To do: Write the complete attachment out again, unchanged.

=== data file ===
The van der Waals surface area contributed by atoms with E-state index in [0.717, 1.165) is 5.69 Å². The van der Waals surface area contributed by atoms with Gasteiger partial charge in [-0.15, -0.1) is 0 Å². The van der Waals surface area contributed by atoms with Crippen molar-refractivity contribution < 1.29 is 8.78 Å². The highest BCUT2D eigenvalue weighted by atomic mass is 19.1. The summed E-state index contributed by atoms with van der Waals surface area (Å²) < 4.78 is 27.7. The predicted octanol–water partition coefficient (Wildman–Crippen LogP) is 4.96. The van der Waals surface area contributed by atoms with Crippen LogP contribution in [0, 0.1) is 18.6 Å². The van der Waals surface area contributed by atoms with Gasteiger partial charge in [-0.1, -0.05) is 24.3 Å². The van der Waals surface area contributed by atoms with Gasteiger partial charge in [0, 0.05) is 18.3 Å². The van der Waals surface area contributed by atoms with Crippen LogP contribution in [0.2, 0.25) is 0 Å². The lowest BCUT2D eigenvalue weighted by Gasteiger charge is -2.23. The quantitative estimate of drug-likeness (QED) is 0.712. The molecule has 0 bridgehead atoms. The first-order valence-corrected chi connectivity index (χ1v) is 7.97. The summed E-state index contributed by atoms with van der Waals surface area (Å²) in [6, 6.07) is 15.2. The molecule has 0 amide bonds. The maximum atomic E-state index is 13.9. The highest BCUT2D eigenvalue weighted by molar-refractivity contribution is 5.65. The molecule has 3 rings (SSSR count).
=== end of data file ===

The van der Waals surface area contributed by atoms with E-state index in [0.717, 1.165) is 5.69 Å². The van der Waals surface area contributed by atoms with Gasteiger partial charge in [-0.15, -0.1) is 0 Å². The van der Waals surface area contributed by atoms with Crippen molar-refractivity contribution < 1.29 is 8.78 Å². The highest BCUT2D eigenvalue weighted by atomic mass is 19.1. The summed E-state index contributed by atoms with van der Waals surface area (Å²) < 4.78 is 27.7. The predicted octanol–water partition coefficient (Wildman–Crippen LogP) is 4.96. The van der Waals surface area contributed by atoms with Crippen LogP contribution in [0, 0.1) is 18.6 Å². The van der Waals surface area contributed by atoms with Gasteiger partial charge in [-0.1, -0.05) is 24.3 Å². The van der Waals surface area contributed by atoms with Gasteiger partial charge in [0, 0.05) is 18.3 Å². The van der Waals surface area contributed by atoms with Crippen LogP contribution in [0.2, 0.25) is 0 Å². The lowest BCUT2D eigenvalue weighted by Gasteiger charge is -2.23. The quantitative estimate of drug-likeness (QED) is 0.712. The molecule has 0 bridgehead atoms. The first-order valence-corrected chi connectivity index (χ1v) is 7.97. The summed E-state index contributed by atoms with van der Waals surface area (Å²) in [6, 6.07) is 15.2. The molecule has 0 amide bonds. The maximum atomic E-state index is 13.9. The highest BCUT2D eigenvalue weighted by molar-refractivity contribution is 5.65. The molecule has 3 rings (SSSR count).